Table 4: Family history of COPD patients studied


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In our study, we used FEV I (initial visit and final visit), SFDs, number of moderate and severe exacerbation and costs (direct, indirect and total cost) to assess the effectiveness of SF, FB, and FF. We have used paired Student's t-test and ANOVA for analyzing the differences.

Mean age for Group I (SF) subjects was 60.5 years (standard deviation [SD] = 9.41), mean age for Group II (FB) subjects was 62.5 (SD = 9.69) and mean age for Group III (FF) subjects was 63.13 (SD = 10.61). Mean duration of disease for Group I subjects was 3.76 (SD = 2.77), mean duration of disease for Group II subjects was 3.12 (SD = 2.06), mean duration of disease for Group III subjects was 2.95 (SD = 1.89) [Table 1].

The average FEV 1 for Group I, Group II, and Group III subjects at initial visit was 33.47%, 33.73% and 33.20% and was increased to 36.60%, 35.8%, and 33.4. A 3% increment in FEV 1 was reported for Group I subjects (SF) and was highly significant statistically (t = −8.833, P = 0.000) at 95% CI. For Group II subjects (FB), a 2% increment in FEV 1 was reported and was highly significant statistically

(t = −9.001, P = 0.000) at 95% CI. For Group III subjects 0.2% increment in FEV 1 was reported which was not significant statistically [Table 5], [Figure 4].
Figure 4: Initial visit forced expiratory volume in 1 s (FEV1) and final visit FEV1 with different treatment groups

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Table 5: Mean FEV1 (initial and final visit) with different treatment groups


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In our study, we observed that the average number of moderate exacerbation per patient of Group I, Group II, and Group III subjects during the 6 months period was 1.2 (±0.41), 1.37 (±0.56), 1.53 (±0.63). Average number of severe exacerbation per patient of Group I, Group II, and Group III subjects during the 6 months period was 0.43 (±0.57), 0.50 (±0.57), and 0.63 (±0.61) respectively [Table 6]. Our study builds on the results of other economic analysis investigating the burden of COPD and COPD exacerbations. Miravitlles et al. [20] have reported an average cost of exacerbation at $159. Costs were based on the cohorts of 2414 patients over a 1 month time horizon.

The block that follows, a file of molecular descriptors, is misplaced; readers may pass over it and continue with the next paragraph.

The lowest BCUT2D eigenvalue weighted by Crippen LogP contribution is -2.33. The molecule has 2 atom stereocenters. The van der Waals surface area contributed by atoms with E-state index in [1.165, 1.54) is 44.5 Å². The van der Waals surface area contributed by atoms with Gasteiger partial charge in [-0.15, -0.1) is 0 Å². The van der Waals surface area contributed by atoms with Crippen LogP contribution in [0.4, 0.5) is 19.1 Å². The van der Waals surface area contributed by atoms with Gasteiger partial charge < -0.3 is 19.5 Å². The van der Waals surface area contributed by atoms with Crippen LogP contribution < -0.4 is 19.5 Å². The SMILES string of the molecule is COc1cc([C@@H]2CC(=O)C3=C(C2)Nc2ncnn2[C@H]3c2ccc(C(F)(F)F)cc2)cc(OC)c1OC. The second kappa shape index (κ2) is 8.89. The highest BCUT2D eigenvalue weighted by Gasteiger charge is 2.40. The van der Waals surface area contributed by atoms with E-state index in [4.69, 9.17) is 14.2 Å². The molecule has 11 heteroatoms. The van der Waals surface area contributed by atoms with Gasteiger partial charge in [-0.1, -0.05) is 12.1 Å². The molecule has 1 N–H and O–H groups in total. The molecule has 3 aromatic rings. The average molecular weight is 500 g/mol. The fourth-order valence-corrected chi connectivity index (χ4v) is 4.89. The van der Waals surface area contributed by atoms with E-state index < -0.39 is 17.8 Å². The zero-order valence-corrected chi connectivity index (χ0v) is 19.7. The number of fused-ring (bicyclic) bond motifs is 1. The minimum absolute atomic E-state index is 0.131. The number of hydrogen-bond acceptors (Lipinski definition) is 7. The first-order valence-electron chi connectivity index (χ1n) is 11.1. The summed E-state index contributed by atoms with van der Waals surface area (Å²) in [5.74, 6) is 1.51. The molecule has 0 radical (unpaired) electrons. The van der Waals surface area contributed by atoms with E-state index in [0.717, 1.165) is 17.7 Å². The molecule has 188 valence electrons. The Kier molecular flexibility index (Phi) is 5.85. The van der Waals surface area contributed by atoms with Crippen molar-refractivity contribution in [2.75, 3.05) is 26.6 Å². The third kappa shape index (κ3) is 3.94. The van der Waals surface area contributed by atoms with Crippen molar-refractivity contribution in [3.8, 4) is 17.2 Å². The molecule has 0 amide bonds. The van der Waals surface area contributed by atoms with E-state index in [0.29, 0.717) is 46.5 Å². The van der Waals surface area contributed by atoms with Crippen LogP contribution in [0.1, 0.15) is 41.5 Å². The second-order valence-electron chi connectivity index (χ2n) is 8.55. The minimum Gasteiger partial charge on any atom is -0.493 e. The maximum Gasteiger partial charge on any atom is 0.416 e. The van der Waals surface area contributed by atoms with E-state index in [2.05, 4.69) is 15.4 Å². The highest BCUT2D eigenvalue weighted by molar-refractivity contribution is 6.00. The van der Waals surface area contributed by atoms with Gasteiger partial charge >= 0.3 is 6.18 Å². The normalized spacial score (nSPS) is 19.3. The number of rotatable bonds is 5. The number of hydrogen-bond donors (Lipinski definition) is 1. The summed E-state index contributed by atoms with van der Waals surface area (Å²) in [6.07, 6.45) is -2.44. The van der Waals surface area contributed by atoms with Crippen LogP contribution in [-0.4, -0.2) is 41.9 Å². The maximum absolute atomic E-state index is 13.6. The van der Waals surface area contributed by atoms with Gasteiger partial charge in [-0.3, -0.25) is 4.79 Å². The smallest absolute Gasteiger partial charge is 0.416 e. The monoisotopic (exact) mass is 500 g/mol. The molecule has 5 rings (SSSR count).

Table 6: Costs (rupees) and outcomes at the end of 6 months (average values per patient)


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Andersson et al. reported costs of moderate and severe exacerbation at SEK 2111 and SEK 21,852, respectively. The small study cohort (n = 61) was based on a larger epidemiological cohort. The cost driver in the severe category was hospitalization cost, which accounted for more than 90% of the overall mean cost. However, the average length of hospital stay (6.6 days) was similar to that of present study.

The average total number of hospital days per patient of Group I, Group II, and Group III subjects was 4.8 (±6.28), 5.97 (±6.93), and 7.37 (±7.63), respectively.

The SFDs per patient using SF, FB and FF strategy was 36, 33 and 28 during the 6 months period [Figure 5].
Figure 5: Symptom free days in 6 months with different treatment groups

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The cost of moderate exacerbation per patient using SF strategy was Rs. 1895/-, FB strategy was Rs. 2200/-, and with FF strategy was Rs. 2576/-. The cost of severe exacerbation per patient using SF strategy was Rs. 13,286/-, FB strategy was Rs. 15,718/-, and with FF strategy was Rs. 19,883/-.

The overall mean direct cost for Group I, Group II, and Group III subjects during the 6 months period was found to be Rs. 26,955/-, Rs. 29,600/-, and Rs. 33,924/-. The overall mean total cost for Group I, Group II, and Group III subjects during the 6 months period was found to be Rs. 29,725/-, Rs. 32,602/-, and Rs. 37,155/- [Table 6], [Figure 6]. Incremental cost-effectiveness of FB versus SF was Rs. 37,781/- per avoided exacerbation and Rs. 661/- per SFD [Table 7].
Figure 6: Direct cost, indirect cost, and total cost (moderate + severe + independent of exacerbation) with different treatment groups

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Table 7: ICER calculation with respect to the less expensive strategy (salmeterol+fluticasone)